Nor’easter destruction coverage for the New York Times

I spent a day last month driving around the south shore of greater Boston looking for storm damage from the region's first major Nor'easter storm of the season for the New York Times. While Boston itself wasn't hit too bad, hundreds of thousands of people south of the city were without power and there were trees downed everywhere. I ended up mostly in Hingham and Cohasset, Massachusetts, which is what these pictures show.

Students return to campus in Amherst, Mass., for the Wall Street Journal

For a Wall Street Journal story about the economic impact of the COVID-19 pandemic on small college towns, I photographed the first week of in-person attendance since the start of the pandemic at Amherst College and UMass-Amherst in Amherst, Massachusetts. There were temporary outdoor classes and lunchrooms and mask and vaccine mandates, but through it all was a general sense of relief and excitement for everyone to be back together again after so long apart. Local businesses in downtown Amherst depend on the tens of thousands of students returning each year, and not having them around made it difficult for the restaurants and school supply stores to make it through the previous two years. AJ Hastings, a store with school apparel and general office and school supplies, opened in 1914 so General Manager Sharon Povinelli said this is the second pandemic they've had to deal with. "It's tough keeping shelves stocked," Povinelli said, referring to both the demand with an increase in business and global supply chain issues.

Thanks to Ariel at the WSJ for calling me for the great assignment!

Unsold oysters used to re-establish natural coastal reefs as restaurant demand dropped during the pandemic

Starting in 2020, millions of dollars of farmed oysters in the US had no place to go because of low restaurant demand due to the pandemic. It takes approximately 2 years to grow an oyster from seed to restaurant-size, and with dropped demand, farmers are stuck with misshapen oysters that are too big or ugly to sell. A US government program run with the Nature Conservancy throughout the Eastern US and Washington state bought up these oysters in late 2020 and early 2021 to help out farmers and transplant them to waterways where they will help fight climate change by filtering water and rebuilding coastal reefs. Then, in the summer of 2021, demand skyrocketed, but with a disrupted growth cycle, the farmers were struggling to keep up with demand.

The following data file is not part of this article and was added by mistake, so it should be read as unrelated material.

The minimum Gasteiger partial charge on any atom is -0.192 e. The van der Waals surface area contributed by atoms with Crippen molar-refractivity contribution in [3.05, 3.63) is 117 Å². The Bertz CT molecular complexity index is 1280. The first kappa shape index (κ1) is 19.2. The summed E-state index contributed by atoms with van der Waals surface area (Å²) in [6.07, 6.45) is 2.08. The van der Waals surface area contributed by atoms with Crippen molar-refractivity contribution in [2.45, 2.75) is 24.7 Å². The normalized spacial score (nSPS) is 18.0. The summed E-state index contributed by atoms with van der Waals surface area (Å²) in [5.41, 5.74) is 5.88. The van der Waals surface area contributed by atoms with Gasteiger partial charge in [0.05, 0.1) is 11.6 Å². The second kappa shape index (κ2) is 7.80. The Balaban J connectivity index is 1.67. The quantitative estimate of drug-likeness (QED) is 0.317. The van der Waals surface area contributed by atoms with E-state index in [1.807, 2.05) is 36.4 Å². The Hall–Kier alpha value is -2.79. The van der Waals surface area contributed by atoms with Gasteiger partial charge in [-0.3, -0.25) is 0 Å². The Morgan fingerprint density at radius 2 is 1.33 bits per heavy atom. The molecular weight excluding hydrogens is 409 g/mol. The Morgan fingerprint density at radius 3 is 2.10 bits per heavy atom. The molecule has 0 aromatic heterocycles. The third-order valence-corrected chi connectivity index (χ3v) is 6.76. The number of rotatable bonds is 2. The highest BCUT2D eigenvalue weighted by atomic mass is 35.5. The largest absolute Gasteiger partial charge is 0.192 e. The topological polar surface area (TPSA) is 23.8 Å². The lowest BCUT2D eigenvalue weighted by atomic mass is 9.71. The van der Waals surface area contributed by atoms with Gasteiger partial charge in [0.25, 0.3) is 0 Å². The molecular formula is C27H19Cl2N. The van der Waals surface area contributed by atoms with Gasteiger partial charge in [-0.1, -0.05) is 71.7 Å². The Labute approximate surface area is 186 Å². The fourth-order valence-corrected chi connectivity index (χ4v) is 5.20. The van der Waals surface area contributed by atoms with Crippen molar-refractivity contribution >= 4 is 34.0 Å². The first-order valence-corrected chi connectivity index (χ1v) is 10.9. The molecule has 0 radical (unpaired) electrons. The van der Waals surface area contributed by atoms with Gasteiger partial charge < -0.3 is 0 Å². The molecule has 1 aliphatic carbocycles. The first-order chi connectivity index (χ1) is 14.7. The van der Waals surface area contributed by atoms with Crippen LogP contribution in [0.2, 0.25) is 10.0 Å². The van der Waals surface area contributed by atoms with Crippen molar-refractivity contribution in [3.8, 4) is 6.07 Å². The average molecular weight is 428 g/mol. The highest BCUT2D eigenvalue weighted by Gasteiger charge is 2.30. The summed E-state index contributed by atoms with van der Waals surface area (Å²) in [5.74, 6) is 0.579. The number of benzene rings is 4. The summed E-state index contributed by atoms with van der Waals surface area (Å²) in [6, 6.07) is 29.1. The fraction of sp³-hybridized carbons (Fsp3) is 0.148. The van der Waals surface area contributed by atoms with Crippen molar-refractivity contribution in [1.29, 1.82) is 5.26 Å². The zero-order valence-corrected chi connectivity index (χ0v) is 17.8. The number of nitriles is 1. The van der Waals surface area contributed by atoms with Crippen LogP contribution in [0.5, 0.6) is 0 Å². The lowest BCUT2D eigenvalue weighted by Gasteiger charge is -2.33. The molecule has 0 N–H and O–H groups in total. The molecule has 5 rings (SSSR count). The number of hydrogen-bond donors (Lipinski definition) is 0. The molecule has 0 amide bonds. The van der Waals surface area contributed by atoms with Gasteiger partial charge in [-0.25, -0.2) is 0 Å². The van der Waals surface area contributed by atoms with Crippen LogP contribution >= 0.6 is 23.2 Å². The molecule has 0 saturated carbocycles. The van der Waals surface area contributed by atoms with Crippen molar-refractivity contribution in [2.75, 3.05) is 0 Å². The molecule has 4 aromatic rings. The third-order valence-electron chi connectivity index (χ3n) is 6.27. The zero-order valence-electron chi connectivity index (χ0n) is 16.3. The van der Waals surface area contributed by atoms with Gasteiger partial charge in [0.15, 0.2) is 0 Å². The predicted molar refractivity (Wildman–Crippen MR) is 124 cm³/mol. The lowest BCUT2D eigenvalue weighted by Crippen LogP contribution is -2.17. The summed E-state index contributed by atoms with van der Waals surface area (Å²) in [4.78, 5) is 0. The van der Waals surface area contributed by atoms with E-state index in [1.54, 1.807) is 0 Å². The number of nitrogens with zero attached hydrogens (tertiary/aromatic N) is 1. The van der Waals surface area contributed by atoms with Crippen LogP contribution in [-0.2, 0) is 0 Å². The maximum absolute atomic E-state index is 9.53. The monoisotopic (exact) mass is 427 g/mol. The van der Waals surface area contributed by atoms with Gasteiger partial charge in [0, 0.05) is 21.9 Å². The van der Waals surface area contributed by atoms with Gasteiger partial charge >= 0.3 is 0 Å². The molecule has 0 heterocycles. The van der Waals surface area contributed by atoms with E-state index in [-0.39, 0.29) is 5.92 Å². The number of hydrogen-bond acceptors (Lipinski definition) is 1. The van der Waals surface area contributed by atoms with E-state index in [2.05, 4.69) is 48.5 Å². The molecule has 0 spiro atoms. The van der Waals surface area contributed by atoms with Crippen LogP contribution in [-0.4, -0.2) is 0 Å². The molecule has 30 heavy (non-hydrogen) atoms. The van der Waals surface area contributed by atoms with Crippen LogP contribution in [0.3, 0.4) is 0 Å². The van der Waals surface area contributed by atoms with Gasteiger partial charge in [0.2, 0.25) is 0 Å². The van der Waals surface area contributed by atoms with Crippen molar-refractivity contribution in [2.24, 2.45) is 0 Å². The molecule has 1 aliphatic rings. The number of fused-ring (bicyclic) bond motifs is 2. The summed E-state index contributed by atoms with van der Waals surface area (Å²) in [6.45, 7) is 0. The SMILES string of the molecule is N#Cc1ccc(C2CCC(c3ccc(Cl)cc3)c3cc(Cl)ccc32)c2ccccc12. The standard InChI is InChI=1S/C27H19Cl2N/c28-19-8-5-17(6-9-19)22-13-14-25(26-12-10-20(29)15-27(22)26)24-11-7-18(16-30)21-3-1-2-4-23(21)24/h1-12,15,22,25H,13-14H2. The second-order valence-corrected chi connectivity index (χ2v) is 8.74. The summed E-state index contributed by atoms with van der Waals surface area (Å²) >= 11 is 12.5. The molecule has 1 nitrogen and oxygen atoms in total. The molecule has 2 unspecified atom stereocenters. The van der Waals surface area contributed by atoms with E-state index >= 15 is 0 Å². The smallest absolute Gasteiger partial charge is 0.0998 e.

Commissioned by the New York Times but sadly never published, I spent a couple of days out on the water at the base of Cape Cod with farmers from Round Island Shellfish and Spindrift Oysters as they tended to their overgrown oyster beds and relocated some of them to a one-acre pilot project re-establishing a natural oyster reef in coastal waters.

A big thanks to the team at The Nature Conservancy, the oyster farmers, and to Matt at the NYT for the support!

Recent portraiture of professors and scientists for MIT

Recent portrait work featuring professors and scientists in different departments at MIT. The ongoing pandemic has necessitated some changes to making portraits these days, almost always outdoors and often at portrait subjects' houses around the area rather than in their labs.

Lindley Winslow, Department of Physics

Hazhir Rahmandad, Sloan School of Management

Diana Yousef-Martinek, D-Lab research associate and CEO of Change:Water Labs

Adam P. Willard, Department of Chemistry

Pandemic precautions for the resumption of jury trials, for the Wall Street Journal

For the Wall Street Journal, I spent a day in Massachusetts Superior Court and Norfolk County Court jury rooms, courtrooms, and other facilities, as the state's judicial system resumed jury trials put on hold due to safety precautions required by the ongoing COVID-19 pandemic. There was abundant hand sanitizer, plastic shields around places where people would be, social distancing markers, and lots and lots of signage about staying apart from other people, wearing masks, and keeping hands clean. Due to the nature of the legal system, and not wanting to impact any ongoing legal proceedings, I was very limited in what could be photographed. No jurors or potential jurors could be photographed, for instance. Most interesting was Norfolk County Court, which had converted the ballrooms and function halls in Lombardo's, a popular wedding and event venue south of Boston, into courtrooms and jury deliberation rooms as a way to allow people to spread out from one another more than the county's courthouses ordinarily allow.

Portraits of Alison Bechdel for Time

For Time magazine, I spent an afternoon in the Vermont woods with cartoonist and memoirist Alison Bechdel, who is probably most well known in the public consciousness for the Bechdel Test, a method for quickly analyzing the representation of women in movies and other media. Her latest book, The Secret to Superhuman Strength, is about her lifelong obsession with exercise. Because of this subject, editor Kim Bubello thought it would be great to photograph Bechdel in her workout attire and walking and running outside near her home.

A big thanks to Kim and the rest of the team at Time for thinking of me for this and to Alison for being so patient and game for my weird photo ideas! Here's how it ran in print.